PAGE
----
Former Trump lawyer in Wisconsin suspended from state judicial ethics panel

MADISON, Wis. (AP) – The Wisconsin Supreme Court on Tuesday suspended former President Donald Trump’s Wisconsin lawyer from the state’s judicial ethics panel a week after he was charged with a crime for his role in the 2020 voter fraud scheme.

Liberal supporters are calling on Jim Troupis to step down from the Advisory Commission on Judicial Conduct, saying he is inappropriate for his role in advising Republicans who tried to cast Wisconsin’s electoral votes for Trump after he lost the state’s 2020 election r. with Democrat Joe Biden.

Troupis, former judge Kenneth Chesebro, another Trump lawyer and former Trump adviser Mike Roman were indicted last week by state Attorney General Josh Kaul for their roles in the voter fraud conspiracy.

Troupis did not return a voicemail or text message seeking comment on Tuesday.

In its order, the Wisconsin Supreme Court notified Troupis and the judicial advisory commission that he had been “temporarily suspended” from serving on the panel, effective immediately. The court did not provide a reason for the suspension.

Justice Rebecca Bradley, one of the court’s three conservative minority members, did not participate. Bradley was one of the court’s four conservative justices who reappointed Troupis in March 2023 to a second term on the panel. Liberals currently have a 4-3 majority on the court.

Troupis has been a member of the Judiciary Committee since 2020 and was reappointed 15 months ago to a second three-year term. The commission is tasked with providing formal opinions and informal advice to judges and court officials regarding the state’s code of judicial conduct. Advising on whether possible actions will comply with the code.

According to its website, the commission rarely issues formal written opinions and hasn’t issued one since 2019. Informal opinions are issued several times a year, the commission’s chairman, Winnebago County Circuit Judge Bryan Keberlein, said in December.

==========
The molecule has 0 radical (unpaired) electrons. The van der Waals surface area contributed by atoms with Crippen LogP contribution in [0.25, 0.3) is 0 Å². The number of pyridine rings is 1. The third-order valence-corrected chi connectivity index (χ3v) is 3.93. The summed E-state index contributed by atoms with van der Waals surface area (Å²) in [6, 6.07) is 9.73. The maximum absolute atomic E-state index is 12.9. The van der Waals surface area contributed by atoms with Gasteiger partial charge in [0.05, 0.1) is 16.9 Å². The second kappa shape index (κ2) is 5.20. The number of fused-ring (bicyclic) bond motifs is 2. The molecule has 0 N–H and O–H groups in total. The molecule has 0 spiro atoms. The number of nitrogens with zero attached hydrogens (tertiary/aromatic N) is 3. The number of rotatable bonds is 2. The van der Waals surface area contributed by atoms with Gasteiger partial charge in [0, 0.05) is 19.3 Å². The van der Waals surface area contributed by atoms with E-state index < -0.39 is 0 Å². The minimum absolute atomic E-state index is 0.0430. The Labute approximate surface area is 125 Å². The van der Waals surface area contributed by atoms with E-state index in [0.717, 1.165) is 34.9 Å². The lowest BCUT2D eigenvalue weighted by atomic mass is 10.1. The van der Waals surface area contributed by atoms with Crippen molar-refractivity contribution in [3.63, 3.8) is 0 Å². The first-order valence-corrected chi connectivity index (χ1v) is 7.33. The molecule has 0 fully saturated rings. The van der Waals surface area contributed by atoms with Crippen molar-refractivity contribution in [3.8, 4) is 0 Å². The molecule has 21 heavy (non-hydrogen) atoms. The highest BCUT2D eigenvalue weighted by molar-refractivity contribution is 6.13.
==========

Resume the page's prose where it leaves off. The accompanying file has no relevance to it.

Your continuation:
He is calling for Troupis’ replacement on the judiciary committee as an echo of the votes of Democrats who want one of the fraudulent electors, Bob Spindell, removed from the nonpartisan state board of elections. The Republican Senate majority leader who nominated Spindell refused to rescind the nomination.

Wisconsin’s 10 fraudulent electors, Troupis and Chesebro, have settled a civil lawsuit filed against them last year.

Troupis said after the settlement that “alternative elector ballots” were a “reasonable course of action” given that the 2020 election results could be appealed to the U.S. Supreme Court. He said the settlement was reached “to avoid endless litigation” and did not admit to any wrongdoing.

Documents released in those agreements showed that Wisconsin’s strategy replicated moves used in six other swing states.

At Troupis’ instigation, Chesebro prepared notes in the last months of 2020 detailing how to prepare false election certificates and how they should be signed. Troupis was also involved in communicating with the White House about the plan.

Following the December 14, 2020 meeting of fake Wisconsin voters, Troupis contacted U.S. Senator Ron Johnson’s staff and asked Johnson to provide documents from fake Wisconsin and Michigan voters to Vice President Mike Pence. The Pence staffer refused to accept them.

Biden won Wisconsin in 2020 by just under 21,000 votes. The Trump campaign tried to overturn the results, arguing in a lawsuit filed by Troupis that tens of thousands of legally cast absentee ballots should not have counted. The Wisconsin Supreme Court rejected Trump’s lawsuit by a 4-3 vote, upholding Biden’s victory.

Scott Bauer, Associated Press